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Author: drdalt Add to my Favorite Fools Ignore this person (you won't see their posts anymore) Number: of 76115  
Subject: 403b,401K, Roths...aarrgh! Date: 5/31/1999 11:58 AM
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Hello Fooldom,
I have been lurking out here for some time and only recently delved deeper into "managing my own finances". I am in the process of setting up my first self managed portfolios but suddenly realize that I know little about the tax consequences of my decisions. My questions are the following:

1. I am currently contributing to a 403 b through my employer (A Public school).I am contributing pretax dollars and using this account as a tax shelter. I have been doing this for about 5 years now. I do not have the option of contributing to a self managed index fund through my employer. How is this account different for tax purposes compared to a self managed IRA (say a ROTH)? Can I do both? Is there a limit on the amount I can contribute to the 403B? I know that I can only contribute $2000 per year to a ROTH.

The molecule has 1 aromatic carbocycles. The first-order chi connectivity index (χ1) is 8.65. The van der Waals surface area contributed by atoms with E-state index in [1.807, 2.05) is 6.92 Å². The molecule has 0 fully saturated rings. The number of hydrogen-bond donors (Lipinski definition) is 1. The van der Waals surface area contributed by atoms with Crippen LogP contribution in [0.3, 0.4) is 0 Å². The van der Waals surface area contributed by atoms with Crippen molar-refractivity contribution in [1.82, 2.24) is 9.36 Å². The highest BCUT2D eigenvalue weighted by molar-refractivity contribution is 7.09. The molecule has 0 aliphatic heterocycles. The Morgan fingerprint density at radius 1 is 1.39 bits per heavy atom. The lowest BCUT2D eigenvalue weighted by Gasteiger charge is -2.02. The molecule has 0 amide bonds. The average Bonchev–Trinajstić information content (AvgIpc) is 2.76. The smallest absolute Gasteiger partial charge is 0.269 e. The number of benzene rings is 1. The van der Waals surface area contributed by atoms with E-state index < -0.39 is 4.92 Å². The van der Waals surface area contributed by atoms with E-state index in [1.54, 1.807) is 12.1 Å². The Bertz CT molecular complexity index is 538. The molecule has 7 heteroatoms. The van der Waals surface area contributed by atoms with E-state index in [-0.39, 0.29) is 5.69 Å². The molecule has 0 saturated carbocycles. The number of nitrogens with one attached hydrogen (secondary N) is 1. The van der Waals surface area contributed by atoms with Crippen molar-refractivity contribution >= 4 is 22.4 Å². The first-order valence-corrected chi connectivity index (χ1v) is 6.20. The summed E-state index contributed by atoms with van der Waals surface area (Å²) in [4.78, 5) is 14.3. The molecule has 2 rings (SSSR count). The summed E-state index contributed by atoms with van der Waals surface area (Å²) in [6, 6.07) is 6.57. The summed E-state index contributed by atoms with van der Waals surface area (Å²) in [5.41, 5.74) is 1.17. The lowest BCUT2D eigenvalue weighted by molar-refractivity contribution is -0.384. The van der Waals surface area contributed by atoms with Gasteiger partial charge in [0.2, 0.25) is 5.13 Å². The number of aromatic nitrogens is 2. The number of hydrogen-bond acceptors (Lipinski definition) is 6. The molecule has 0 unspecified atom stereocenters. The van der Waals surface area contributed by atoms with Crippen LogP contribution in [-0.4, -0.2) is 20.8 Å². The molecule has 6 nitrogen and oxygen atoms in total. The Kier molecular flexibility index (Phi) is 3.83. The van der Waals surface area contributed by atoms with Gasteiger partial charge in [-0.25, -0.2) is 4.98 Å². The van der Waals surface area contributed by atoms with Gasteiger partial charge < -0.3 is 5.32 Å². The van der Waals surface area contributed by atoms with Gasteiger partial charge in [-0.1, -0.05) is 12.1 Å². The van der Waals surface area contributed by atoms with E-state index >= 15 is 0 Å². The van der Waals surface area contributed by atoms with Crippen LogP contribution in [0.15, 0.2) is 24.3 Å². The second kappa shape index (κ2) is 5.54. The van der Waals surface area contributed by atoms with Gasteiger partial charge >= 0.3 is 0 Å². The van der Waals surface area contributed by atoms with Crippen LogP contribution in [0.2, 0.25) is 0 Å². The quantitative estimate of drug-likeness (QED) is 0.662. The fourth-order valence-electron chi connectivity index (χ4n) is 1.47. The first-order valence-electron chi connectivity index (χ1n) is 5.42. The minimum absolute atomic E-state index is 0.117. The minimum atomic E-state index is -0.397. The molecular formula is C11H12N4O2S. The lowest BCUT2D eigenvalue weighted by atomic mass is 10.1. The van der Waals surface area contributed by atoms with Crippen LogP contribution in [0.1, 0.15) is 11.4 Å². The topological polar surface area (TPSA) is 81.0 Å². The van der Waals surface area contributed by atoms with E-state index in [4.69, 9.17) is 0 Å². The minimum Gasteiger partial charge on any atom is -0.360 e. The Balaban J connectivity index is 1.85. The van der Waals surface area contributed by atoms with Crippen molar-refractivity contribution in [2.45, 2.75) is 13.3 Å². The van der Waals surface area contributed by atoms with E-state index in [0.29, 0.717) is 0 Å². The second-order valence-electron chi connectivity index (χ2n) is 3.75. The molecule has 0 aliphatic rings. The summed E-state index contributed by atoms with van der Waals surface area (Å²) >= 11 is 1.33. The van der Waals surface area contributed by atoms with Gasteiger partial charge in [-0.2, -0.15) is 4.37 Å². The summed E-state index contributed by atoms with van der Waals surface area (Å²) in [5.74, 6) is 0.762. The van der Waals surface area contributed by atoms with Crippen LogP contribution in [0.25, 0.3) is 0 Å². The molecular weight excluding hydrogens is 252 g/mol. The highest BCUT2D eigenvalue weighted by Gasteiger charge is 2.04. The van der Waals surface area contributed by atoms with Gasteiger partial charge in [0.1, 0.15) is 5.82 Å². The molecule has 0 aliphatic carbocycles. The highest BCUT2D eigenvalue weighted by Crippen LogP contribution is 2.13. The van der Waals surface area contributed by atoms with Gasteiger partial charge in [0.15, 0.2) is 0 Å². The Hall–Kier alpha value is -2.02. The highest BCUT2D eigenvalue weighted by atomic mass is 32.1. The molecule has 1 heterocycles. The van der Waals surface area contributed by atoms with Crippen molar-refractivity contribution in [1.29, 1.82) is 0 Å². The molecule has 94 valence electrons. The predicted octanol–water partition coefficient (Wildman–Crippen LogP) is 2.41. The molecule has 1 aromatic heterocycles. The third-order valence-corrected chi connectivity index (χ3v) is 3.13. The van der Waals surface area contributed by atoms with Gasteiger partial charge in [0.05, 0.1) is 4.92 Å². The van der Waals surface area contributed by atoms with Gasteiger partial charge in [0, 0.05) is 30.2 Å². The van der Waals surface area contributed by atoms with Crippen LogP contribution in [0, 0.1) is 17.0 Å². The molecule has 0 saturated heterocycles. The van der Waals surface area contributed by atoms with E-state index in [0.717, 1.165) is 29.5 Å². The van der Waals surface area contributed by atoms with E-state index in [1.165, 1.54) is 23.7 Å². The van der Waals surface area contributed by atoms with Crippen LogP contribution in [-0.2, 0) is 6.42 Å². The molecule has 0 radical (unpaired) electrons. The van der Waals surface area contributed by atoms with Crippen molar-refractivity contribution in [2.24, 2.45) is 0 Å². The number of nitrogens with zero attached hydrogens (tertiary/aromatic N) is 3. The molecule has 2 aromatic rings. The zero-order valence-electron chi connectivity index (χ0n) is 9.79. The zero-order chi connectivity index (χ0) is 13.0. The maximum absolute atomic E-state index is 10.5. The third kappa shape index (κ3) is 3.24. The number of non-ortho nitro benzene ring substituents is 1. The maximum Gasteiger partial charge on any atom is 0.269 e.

2. My wife is contributing to an employer matched 401k. We have maximized her contributions in order to receive the maximum company match. Once again I am setting up a ROTH for my wife and know that there is a $2000.00 contribution limit. The empoyer 401 K allows the employer to select a pretax or post tax contribution to the account (401K). What is the difference in terms of tax consequences? Are there penalties for contributing too much pre tax?